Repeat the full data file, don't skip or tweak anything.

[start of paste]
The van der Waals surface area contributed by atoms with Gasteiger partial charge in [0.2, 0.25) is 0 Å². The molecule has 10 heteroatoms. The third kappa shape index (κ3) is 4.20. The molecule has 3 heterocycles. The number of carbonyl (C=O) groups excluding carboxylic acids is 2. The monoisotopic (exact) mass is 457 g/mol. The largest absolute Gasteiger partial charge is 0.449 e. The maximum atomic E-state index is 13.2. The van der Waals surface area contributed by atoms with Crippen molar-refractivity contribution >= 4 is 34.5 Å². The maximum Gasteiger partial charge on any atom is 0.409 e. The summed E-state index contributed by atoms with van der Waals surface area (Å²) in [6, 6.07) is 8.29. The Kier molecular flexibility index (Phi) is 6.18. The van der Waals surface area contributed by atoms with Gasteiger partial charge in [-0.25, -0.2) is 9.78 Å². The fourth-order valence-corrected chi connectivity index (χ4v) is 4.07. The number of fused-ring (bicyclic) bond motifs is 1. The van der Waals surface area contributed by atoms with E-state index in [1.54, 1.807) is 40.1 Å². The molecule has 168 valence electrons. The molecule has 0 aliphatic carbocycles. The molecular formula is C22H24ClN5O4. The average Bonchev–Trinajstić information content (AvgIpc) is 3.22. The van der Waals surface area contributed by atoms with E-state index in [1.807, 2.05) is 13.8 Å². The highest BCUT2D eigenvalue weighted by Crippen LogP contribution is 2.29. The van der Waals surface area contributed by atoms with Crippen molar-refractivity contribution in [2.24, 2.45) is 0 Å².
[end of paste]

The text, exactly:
The van der Waals surface area contributed by atoms with Gasteiger partial charge in [0.2, 0.25) is 0 Å². The molecule has 10 heteroatoms. The third kappa shape index (κ3) is 4.20. The molecule has 3 heterocycles. The number of carbonyl (C=O) groups excluding carboxylic acids is 2. The monoisotopic (exact) mass is 457 g/mol. The largest absolute Gasteiger partial charge is 0.449 e. The maximum atomic E-state index is 13.2. The van der Waals surface area contributed by atoms with Crippen molar-refractivity contribution >= 4 is 34.5 Å². The maximum Gasteiger partial charge on any atom is 0.409 e. The summed E-state index contributed by atoms with van der Waals surface area (Å²) in [6, 6.07) is 8.29. The Kier molecular flexibility index (Phi) is 6.18. The van der Waals surface area contributed by atoms with Gasteiger partial charge in [-0.25, -0.2) is 9.78 Å². The fourth-order valence-corrected chi connectivity index (χ4v) is 4.07. The number of fused-ring (bicyclic) bond motifs is 1. The van der Waals surface area contributed by atoms with E-state index in [1.54, 1.807) is 40.1 Å². The molecule has 168 valence electrons. The molecule has 0 aliphatic carbocycles. The molecular formula is C22H24ClN5O4. The average Bonchev–Trinajstić information content (AvgIpc) is 3.22. The van der Waals surface area contributed by atoms with E-state index in [1.807, 2.05) is 13.8 Å². The highest BCUT2D eigenvalue weighted by Crippen LogP contribution is 2.29. The van der Waals surface area contributed by atoms with Crippen molar-refractivity contribution in [2.24, 2.45) is 0 Å².